REVIEW: ‘The Northman’ makes for an intense and bloody good time

Alexander Skarsgård in the Northman as a Viking. He is standing with weapons in his hand in the middle of a village. He is also bloody.
Director Robert Eggers sets out to make the definitive Viking film in “The Northman,” in his first post-A24 film, which stars Alexander Skarsgård who is on a quest to avenge the death of his father King Aurvandil (Ethan Hawke). (Photo courtesy of Focus Features)

The opening image of “The Northman” is not that of a rampaging Viking but of a rumbling volcano. It’s an apt visual metaphor for what ultimately erupts into a red-hot, blood-soaked revenge saga filled with violence, vengeance and vespertine weapons. 

Taking a cue from Shakespeare himself, “The Northman” illustrates the most metal version of “Hamlet” ever made. The film plays out similar to an ancient poem of primal brutality, its folkloric nature providing an effective framework for the tale of fate and monomaniacal fury that ultimately unfolds. 

Volcanic imagery aside, it is often the characters themselves who are doing the exploding.

Our protagonist is the terrifying and vindictive Viking Prince Amleth (Alexander Skarsgård), fittingly described in the film as “a beast cloaked in man-flesh.” When his duplicitous uncle Fjölnir (Claes Bang) seizes the throne through murderous means, Amleth sets out to avenge the death of his father, King Aurvandil (Ethan Hawke). 

A single bloody mantra sustains Amleth, its message pounding in his skull akin to a steady heartbeat: “I will avenge you, Father. I will save you, Mother. I will kill you, Fjölnir.” If the plot of “The Northman” had to be summed up in only one line, this would be it. 

Writer and director Robert Eggers goes for the jugular in his third feature. Teeming with terse savagery and testosterone, “The Northman” marks his first departure from beloved indie film studio A24. 

The Focus Features-backed production may have a larger budget than his previous works (2015’s “The Witch” and 2019’s “The Lighthouse”), but make no mistake, Eggers’ fingerprints can still be seen in every frame. His unwavering commitment to period accuracy is commendable, as is his refusal to compromise his blistering cinematic vision for the sake of widespread approval.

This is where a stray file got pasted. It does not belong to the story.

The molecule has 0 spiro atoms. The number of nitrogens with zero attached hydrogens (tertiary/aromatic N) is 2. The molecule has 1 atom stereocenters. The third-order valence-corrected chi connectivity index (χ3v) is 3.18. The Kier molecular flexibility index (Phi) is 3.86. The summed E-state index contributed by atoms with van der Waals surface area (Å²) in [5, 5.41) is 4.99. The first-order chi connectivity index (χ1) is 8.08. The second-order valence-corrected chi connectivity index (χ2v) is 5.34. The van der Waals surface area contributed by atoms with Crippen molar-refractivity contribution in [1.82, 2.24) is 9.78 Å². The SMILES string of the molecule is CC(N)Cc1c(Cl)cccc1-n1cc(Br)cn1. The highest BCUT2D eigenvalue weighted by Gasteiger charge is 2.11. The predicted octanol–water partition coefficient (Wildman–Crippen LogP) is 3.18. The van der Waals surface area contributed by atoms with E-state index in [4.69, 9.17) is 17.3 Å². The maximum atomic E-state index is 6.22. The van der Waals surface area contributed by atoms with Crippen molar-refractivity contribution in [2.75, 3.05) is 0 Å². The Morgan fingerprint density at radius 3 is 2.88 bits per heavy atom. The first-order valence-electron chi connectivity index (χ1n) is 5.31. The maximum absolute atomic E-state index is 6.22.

The massive $90 million budget does have its downsides, however, especially for a rising auteur who comes from indie beginnings. While “The Witch” and “The Lighthouse” thrive in their magnificent minimalism, “The Northman” yields its mighty budget similar to a sword that is far too heavy for it to bear. Each extended sequence of unbridled ferocity, bloodlust and animalistic rage is independently impressive in scope and in scale, but, when strung together, it becomes increasingly clear that much of the film rests on polished visual flair as opposed to profundity. 

Yes, “The Northman” is an epic of, well, epic proportions — both visually and otherwise. This is, after all, a studio film; a blockbuster, by definition, albeit an eccentric one. While it is impossible to criticize his latest cinematic venture for lack of ambition (the final volcanic sword fight sequence is worth the price of admission alone), Eggers’ trademark weirdness seems to get lost in the Hollywood murk and studio interference of it all.

In short, it is a film whose individual parts are stronger than it as a whole. The parts, however, are absolutely riveting. 

A fairly linear revenge plot is elevated by several standout performances. Swedish-born Skarsgård  shines in every bone-crunching battle scene; the self-proclaimed Viking enthusiast proves his passion for the project with every bead of sweat. Anya Taylor-Joy, the breakout star of Eggers’ directorial debut “The Witch,” plays Olga, an enslaved Slavic woman who crosses paths with Amleth in act two. She serves as an intelligent scene partner for Skarsgård, showcasing his character’s humanity in the film’s quieter moments. 

Icelandic force of nature Björk returns to the big screen for the first time since “Dancer in the Dark” (2000), playing yet another blind character who sees the world more clearly than those who surround her. And that’s not to mention the rest of “The Northman’s” star-studded cast (Ethan Hawke, Nicole Kidman, Willem Dafoe), who, in spite of their minimal screen time, arguably make more of an impression than the main actors, delivering their lines with a wolfish intensity that would cause even the mightiest of Vikings to cower.

The film itself is a visually stunning, auditory odyssey that only Eggers could create. Every slash of a sword, every barbaric yawp, contributes to the cinematic atmosphere, leaving an impression as indelible as a battlescar in the brain.

“The Northman” concludes with the same volcano from the start, its apex angrily belching out lava as Amleth and Fjölnir have their fiery battle. As both man and volcano erupt, the visual spectacle marks the culmination of a journey, a journey that, despite foreseeable, goes out with a bang in true Eggers fashion.

Rating: 4/5